President Ellen Johnson-Sirleaf delivers the Sixth Nelson Mandela Annual Lecture
July 12, 2008 – Liberian President Ellen Johnson-Sirleaf stressed the importance of transparent, accountable government and the need to fight corruption in Africa, in a wide-ranging address delivered as the 6th Nelson Mandela Annual Lecture in Kliptown, Soweto, this afternoon.
“Africa is not poor, but poorly managed,” she said, but encouraged the audience of hundreds of invited guests to be positive about the continent’s future. But, she said, there was no stopping the African Renaissance. “The new Africa is at hand!” she said.
Much of the speech was devoted to economic issues in Africa such as debt relief, and though Johnson-Sirleaf did not shy away from difficult topics such as corruption, her tone was upbeat and positive.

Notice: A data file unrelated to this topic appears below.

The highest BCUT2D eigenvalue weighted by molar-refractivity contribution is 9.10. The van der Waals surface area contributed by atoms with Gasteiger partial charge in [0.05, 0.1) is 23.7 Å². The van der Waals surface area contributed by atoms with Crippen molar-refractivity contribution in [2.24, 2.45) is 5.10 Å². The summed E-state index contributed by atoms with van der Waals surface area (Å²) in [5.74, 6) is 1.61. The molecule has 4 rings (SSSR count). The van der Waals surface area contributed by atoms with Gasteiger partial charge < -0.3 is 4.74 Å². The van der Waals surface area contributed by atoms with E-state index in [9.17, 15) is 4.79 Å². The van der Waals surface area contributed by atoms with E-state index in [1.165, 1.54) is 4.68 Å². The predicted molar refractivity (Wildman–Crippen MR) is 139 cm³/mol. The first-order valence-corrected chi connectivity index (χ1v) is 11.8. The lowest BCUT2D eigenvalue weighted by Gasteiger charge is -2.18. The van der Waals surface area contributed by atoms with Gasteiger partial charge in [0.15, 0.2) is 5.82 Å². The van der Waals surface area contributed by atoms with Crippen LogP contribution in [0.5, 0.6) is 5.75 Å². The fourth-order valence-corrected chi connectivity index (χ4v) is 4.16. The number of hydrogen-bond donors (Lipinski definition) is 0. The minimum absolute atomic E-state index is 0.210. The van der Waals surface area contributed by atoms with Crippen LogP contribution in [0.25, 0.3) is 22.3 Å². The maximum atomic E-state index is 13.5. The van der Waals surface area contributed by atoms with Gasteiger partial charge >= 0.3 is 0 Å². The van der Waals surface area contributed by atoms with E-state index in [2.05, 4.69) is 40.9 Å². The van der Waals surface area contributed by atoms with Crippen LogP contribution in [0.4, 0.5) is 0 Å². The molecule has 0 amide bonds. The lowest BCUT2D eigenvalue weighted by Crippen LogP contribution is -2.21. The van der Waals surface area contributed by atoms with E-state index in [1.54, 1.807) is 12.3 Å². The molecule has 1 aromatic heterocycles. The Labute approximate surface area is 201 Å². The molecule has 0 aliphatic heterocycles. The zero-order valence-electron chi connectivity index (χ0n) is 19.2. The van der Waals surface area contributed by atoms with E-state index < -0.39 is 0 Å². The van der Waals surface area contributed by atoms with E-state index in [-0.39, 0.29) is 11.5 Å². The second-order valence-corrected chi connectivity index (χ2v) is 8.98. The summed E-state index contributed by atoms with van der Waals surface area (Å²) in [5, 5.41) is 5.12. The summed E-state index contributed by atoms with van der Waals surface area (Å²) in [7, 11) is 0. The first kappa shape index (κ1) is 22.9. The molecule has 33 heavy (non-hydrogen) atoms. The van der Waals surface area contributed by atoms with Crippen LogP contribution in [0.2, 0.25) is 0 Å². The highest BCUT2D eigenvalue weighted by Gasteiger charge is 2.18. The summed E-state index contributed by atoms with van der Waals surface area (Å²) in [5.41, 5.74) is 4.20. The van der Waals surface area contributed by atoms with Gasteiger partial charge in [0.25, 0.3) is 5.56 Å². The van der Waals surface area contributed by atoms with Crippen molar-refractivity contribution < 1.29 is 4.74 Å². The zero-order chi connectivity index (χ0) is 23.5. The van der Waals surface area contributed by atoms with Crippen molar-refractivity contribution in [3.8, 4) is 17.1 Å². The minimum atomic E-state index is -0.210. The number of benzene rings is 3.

For example, she pointed out that in the past 20 years or so, about 20 countries in sub-Saharan Africa had become democracies. “Never before in world history have so many low-income countries become democracies in so short a time.”
She also spoke about Liberia, and how it is an African case study of “a terrible past” and “the resurgence of hope”. She ended the speech by saying, President Mandela, we salute you and your legacy. Happy birthday!”
You can read the full speech here.
The response to the speech was largely positive from members of the invited audience. Below follows some of their reflections after the event:
“I found it very inspirational, at a time when there is so much Afro-pessimism. I was very happy that she raised the issues of economic development and accountable governance.” – Scholastica Sylvan Kimaryo
“I thought the president of Liberia was great. It’s important to be positive in an age of negativity. She raised the issue of Zimbabwe, which I thought was important.” – Razia Saleah